It looks like the end has arrived for once-promising biotech company Mirna Therapeutics.
After its lead drug produced severe side effects during a Phase 1 study, the Austin company had to halt any attempts to bring that drug to market. Late last year, Mirna Therapeutics also decided to halt its research and development activity and explore a sale of the company and its assets.
An unknown number of employees were also laid off earlier this year. As of March 31, Mirna had seven employees still on staff, according to securities filings.
A company spokesman said: "Mirna has engaged a financial adviser to assist in the evaluation of strategic options which serve shareholders' best interests. The company continues discussions with third parties in an effort to complete a transaction aligned with this goal.
Investing in a biotechnology company is one of the riskiest things someone can do with their money. If the company’s product makes it through the long road to regulatory approval, the rewards are enormous.
Only 12 percent of drugs that reached Phase II clinical trials ever made it to market, according to a 2012 study by research firm KMR Group. And if you track the pre-clinical trial drugs, only 3 percent ever succeed, according to that same study.
The company’s stock, which once traded as high as $9.43, is now hovering around $2.
The company issued a news release this week as part of its first quarter earnings announcement that said Mirna is trying to sell its assets or merge with another company.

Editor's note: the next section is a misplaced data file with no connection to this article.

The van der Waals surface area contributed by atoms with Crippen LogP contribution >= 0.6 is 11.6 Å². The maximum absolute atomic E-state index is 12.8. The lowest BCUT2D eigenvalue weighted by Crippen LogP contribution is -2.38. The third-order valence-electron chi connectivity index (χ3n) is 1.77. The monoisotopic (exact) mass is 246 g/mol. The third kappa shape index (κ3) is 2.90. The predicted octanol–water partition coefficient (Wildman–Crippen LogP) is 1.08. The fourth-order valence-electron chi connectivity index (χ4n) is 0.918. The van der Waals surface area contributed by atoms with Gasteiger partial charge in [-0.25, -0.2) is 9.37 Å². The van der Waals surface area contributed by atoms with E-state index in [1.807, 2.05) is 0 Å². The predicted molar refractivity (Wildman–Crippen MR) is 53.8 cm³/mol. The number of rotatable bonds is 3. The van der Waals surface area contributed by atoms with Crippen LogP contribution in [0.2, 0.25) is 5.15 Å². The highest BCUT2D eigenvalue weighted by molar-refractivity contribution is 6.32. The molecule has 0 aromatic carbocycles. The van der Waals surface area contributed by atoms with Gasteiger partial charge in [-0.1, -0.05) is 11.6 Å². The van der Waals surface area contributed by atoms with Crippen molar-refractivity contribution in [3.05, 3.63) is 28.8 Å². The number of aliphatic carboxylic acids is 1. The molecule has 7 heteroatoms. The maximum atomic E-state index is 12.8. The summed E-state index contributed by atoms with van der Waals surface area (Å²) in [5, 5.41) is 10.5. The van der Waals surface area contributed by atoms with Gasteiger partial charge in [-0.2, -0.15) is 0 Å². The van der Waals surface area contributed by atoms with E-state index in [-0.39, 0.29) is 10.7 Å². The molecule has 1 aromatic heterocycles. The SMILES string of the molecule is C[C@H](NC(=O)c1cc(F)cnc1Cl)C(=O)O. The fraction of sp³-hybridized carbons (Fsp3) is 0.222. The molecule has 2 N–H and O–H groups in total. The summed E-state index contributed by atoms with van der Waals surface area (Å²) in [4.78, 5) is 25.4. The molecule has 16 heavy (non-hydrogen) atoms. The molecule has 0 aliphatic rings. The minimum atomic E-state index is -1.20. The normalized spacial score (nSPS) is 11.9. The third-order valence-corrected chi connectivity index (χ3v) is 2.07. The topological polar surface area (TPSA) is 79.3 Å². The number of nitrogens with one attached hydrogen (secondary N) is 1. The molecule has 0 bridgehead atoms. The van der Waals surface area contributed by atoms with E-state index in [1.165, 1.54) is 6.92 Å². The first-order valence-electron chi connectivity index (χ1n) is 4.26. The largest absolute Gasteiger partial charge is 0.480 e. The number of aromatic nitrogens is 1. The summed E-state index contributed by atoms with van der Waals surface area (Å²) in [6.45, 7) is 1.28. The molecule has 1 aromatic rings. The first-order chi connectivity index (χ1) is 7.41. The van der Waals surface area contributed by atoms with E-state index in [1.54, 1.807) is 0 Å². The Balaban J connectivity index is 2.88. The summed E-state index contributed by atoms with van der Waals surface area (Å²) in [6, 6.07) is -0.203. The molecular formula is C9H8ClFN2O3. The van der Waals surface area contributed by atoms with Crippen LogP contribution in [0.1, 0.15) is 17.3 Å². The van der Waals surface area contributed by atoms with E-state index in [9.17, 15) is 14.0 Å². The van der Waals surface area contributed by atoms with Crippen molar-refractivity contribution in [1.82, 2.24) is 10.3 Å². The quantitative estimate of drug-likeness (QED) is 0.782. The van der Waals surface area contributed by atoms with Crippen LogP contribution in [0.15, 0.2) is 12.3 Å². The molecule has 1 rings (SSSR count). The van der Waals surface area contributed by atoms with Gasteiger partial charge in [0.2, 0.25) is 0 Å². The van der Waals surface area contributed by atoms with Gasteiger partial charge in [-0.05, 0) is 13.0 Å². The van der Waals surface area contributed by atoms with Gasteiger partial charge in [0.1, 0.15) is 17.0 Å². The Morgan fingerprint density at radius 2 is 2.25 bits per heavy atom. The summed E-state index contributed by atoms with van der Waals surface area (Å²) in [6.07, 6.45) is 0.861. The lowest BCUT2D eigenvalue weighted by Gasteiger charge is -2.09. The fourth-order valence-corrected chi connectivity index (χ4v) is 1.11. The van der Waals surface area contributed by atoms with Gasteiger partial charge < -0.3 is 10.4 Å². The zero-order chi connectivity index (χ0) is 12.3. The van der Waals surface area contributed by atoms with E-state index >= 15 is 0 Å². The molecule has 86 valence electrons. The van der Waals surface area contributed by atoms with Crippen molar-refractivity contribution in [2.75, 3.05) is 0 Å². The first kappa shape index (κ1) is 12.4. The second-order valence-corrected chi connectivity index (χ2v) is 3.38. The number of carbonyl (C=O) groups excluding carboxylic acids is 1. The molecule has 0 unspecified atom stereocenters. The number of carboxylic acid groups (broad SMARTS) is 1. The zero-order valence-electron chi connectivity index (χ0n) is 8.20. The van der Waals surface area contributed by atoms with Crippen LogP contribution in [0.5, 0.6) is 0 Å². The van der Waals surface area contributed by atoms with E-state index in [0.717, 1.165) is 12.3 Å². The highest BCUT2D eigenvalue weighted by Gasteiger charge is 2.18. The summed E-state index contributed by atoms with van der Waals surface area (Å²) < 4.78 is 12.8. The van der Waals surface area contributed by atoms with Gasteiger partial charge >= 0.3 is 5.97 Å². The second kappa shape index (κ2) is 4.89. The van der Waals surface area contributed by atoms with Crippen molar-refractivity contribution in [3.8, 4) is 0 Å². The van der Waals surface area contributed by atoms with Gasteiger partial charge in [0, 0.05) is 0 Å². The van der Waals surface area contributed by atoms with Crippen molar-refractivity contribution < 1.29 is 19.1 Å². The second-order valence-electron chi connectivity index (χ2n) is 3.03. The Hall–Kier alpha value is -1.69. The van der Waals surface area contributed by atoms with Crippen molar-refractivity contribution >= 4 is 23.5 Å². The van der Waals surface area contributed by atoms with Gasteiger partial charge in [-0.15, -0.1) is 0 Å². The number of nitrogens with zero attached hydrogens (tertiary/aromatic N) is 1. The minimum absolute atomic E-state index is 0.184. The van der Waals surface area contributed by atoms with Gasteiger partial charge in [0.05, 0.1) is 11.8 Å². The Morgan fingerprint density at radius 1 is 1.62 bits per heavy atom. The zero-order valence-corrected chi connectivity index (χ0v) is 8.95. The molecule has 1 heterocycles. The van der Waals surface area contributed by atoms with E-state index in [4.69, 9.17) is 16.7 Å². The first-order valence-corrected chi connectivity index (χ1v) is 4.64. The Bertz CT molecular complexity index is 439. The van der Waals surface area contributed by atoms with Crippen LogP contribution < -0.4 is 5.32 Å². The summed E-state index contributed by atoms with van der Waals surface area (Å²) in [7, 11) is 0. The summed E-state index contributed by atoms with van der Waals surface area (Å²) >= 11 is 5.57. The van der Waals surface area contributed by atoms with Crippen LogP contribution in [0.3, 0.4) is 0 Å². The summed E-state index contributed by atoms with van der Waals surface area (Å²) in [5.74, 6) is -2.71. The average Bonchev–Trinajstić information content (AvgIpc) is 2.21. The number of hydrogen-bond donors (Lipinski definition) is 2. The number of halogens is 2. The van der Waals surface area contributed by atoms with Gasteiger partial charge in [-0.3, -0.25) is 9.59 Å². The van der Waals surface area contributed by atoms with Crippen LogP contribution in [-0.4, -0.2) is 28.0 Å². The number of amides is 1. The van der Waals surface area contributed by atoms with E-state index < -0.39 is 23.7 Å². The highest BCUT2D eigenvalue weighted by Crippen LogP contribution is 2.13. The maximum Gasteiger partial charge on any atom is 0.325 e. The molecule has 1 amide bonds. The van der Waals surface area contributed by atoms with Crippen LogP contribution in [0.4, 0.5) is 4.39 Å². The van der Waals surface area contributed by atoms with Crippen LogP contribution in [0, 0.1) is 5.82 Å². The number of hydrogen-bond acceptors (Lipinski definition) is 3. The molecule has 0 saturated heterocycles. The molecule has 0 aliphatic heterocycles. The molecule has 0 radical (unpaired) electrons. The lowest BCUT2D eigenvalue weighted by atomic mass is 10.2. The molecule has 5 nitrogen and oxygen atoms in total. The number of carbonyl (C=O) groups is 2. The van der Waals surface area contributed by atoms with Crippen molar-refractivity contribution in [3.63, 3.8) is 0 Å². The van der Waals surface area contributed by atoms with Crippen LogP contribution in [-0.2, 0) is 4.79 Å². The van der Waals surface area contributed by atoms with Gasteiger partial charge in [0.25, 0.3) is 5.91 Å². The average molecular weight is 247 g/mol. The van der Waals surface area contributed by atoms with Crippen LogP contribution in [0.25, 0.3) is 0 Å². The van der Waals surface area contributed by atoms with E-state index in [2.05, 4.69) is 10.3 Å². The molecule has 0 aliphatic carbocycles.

“Further operating costs and workforce reductions were also implemented to reduce overall cash burn,” the company said in a written statement.
In September Mirna had $72 million in cash on hand, but said that number has now dropped to $57.5 million.
The company said it is spending between $1.5 million to $2 million each quarter, though almost none of that is for research and development activities. Winding a company down can be expensive. Mirna had to pay $3.8 million to break its lease, the company disclosed this week, and millions more to break employee contracts.
Mirna specializes in developing synthetic drugs that mimic microRNA, which plays a crucial regulatory role in cells. In the now-closed Phase 1 trial, the drug was being used on patients with liver cancer, lymphomas and leukemias.
This drug mimics the naturally occurring microRNA tumor suppressor miR-34, which is "expressed in a wide variety of cancers," the company says on its website. Mirna entered clinical trial testing in 2013.
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